'42': Jackie Robinson's story resonates today
It's not as if baseball was the first sport to embrace African-American athletes -- the NFL and NBA share the honors on that front. So why is it, then, that Jackie Robinson, a black man who joined the Brooklyn Dodgers in 1947 and whose story is told in "42," a movie opening Friday, has become the poster child for racial equality in professional sports?
"It's because it was the most popular sport at the time, it was the biggest arena," says Brian Helgeland, writer-director of "42" (Robinson's uniform number). "And maybe because of the team nature of it, there were 25 guys on the team, all white except him. Maybe it feels like he's the underdog, the only one."
"None of the ones who broke the color line in the NFL and the NBA, none of them were as good a player as Jackie Robinson, who was a Hall of Fame player," adds Bob Costas, who hosts "Costas at the Movies" on the MLB Network. "Plus, he was in the biggest media market in the world."
Spurred by a combination of idealism and business acumen, Dodgers GM Branch Rickey (played by Harrison Ford in the film) plucked Robinson (Chadwick Boseman) out of the Negro Leagues and signed him to the team. After getting an agreement from Robinson that he would not lose his temper, no matter what the provocation (Rickey was afraid of jeopardizing the chances of black players who would follow him), Robinson was promoted to the majors, where he became an instant star. Although he initially had to deal with the virulent racism of some fans and other players (Philadelphia Phillies manager Ben Chapman and his team were particularly vile in this regard), Robinson played 10 years for the Dodgers. He wound up appearing in six All-Star Games, was rookie of the year in 1947, and National League MVP in 1949. He also played himself in the 1950 movie "The Jackie Robinson Story."
"The thing that struck me" about Robinson, says Helgeland, "was his greatest chance of success on the field was not to think about a lot, but just to think about playing, under monumental pressure. I think it was kind of staggering, the scrutiny he was under."
Helgeland's film not only attests to the eternal nature of Robinson's story, but the ongoing interest in movies about America's national pastime. Rob Edelman, author of "Great Baseball Films," estimates there may be as many as 200 films made solely about the sport, and many more that reference it. "A lot of these films reflect on baseball as an American sport, there's a certain patriotism here," he says.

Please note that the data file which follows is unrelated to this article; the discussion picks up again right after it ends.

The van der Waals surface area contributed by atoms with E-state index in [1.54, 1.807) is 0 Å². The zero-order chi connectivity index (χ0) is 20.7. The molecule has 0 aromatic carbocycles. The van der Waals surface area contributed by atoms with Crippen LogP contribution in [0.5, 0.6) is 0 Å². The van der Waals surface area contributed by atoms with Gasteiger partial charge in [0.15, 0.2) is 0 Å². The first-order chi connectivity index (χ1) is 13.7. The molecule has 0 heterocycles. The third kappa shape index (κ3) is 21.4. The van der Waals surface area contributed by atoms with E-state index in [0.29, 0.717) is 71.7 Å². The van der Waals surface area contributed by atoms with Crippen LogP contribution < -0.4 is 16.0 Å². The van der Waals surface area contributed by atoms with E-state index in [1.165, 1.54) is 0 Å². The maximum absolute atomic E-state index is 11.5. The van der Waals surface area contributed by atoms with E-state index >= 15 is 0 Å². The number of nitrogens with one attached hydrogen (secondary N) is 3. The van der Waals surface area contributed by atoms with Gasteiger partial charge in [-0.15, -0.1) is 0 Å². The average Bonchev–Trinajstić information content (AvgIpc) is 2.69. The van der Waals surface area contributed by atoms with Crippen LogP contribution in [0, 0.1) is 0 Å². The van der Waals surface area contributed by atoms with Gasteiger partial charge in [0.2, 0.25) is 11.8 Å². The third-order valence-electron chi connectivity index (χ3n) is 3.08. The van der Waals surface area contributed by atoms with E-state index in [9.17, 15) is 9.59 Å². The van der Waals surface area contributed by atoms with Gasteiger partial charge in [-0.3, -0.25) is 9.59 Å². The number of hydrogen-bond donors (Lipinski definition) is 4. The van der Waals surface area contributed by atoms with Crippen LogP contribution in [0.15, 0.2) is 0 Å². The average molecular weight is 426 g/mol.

"Baseball movies often underline values inherent in the American psyche," adds Irv Slifkin of MovieFanFare.com. "Like teamwork, going beyond the call to win or achieve, responding triumphantly in a tough position. Also, teams on-screen are often depicted as melting pots of colorful characters, much like the idealized perception of the country."
Costas notes that the popularity of baseball and baseball flicks also may have something to do with relatability, the fact that "players tend to be closer to average size, and some, like Babe Ruth, have been unathletic looking. It's more of an everyman's game." And, he adds, there's a "pastoral aspect" to it -- that lush, green field -- coupled with an urban one, exemplified by kids playing stickball in the streets, making it a true national passion.
What makes for a good baseball film? "The same elements that make for any good film," says Edelman. "If it's a comedy, it has to be funny. If it's a drama, it has to be dramatic. A good script, good characters."
In that respect, you can't do better than "42," because Robinson's story, how he overcame racism to become a major star, still resonates today.
"It's about what one person can achieve," says Helgeland. "And it sort of forced people to face the subject in a different way. Now it's not just an idea, it's a person out there, and people are looking at him and deciding what they think. It's an important enough story to remind everyone once in a while. I mean, it's not like racism has gone away."
TEN CINEMATIC HOME RUNS
Rob Edelman, author of "Great Baseball Films," estimates there could be as many as 200 movies made about the game. Here are 10 of the best.
THE PRIDE OF THE YANKEES (1942) -- Gary Cooper stars as Lou Gehrig, a great ballplayer slowly dying of a debilitating disease. Teresa Wright plays his loving wife. Gehrig's famous line: "Today, I consider myself the luckiest man on the face of the Earth."
Bang the Drum Slowly (1973) -- A star pitcher (Michael Moriarty) and his mediocre catcher (Robert De Niro) deal with the catcher's terminal illness. Heartbreaking and heartwarming.
The Bad News Bears (1976) -- Alcoholic slob manager (Walter Matthau) takes over a raucous kids' baseball team and turns them into winners. Foulmouthed, funny and one of the great sports comedies.
Bull Durham (1988) -- Veteran minor league catcher Kevin Costner mentors talented dim-bulb pitcher Tim Robbins, while falling for groupie Susan Sarandon. Sexy, funny, real.
Major League (1989) -- This film about a last-place Cleveland Indians team that gets hot and wins the pennant is sheer dumb fun. And when Charlie Sheen makes that entrance to "Wild Thing" . . .
A League of Their Own (1992) -- Tom Hanks stars as the manager of an all-female pro team in the 1940s. Remember -- there is no crying in baseball.
The Rookie (2002) -- The true story of Jim Morris (Dennis Quaid), who bet members of the high school team he coached that if they made the state playoffs, he'd try out for the bigs. He eventually makes it.
Sugar (2008) -- A pitcher from the Dominican Republic tries to make it in the United States. He fails, but moves to New York and becomes part of the great melting pot. A terrific film about baseball and the immigrant experience.
Moneyball (2011) -- Oakland A's general manager Billy Beane (Brad Pitt) builds a competitive team with little money and use of statistics.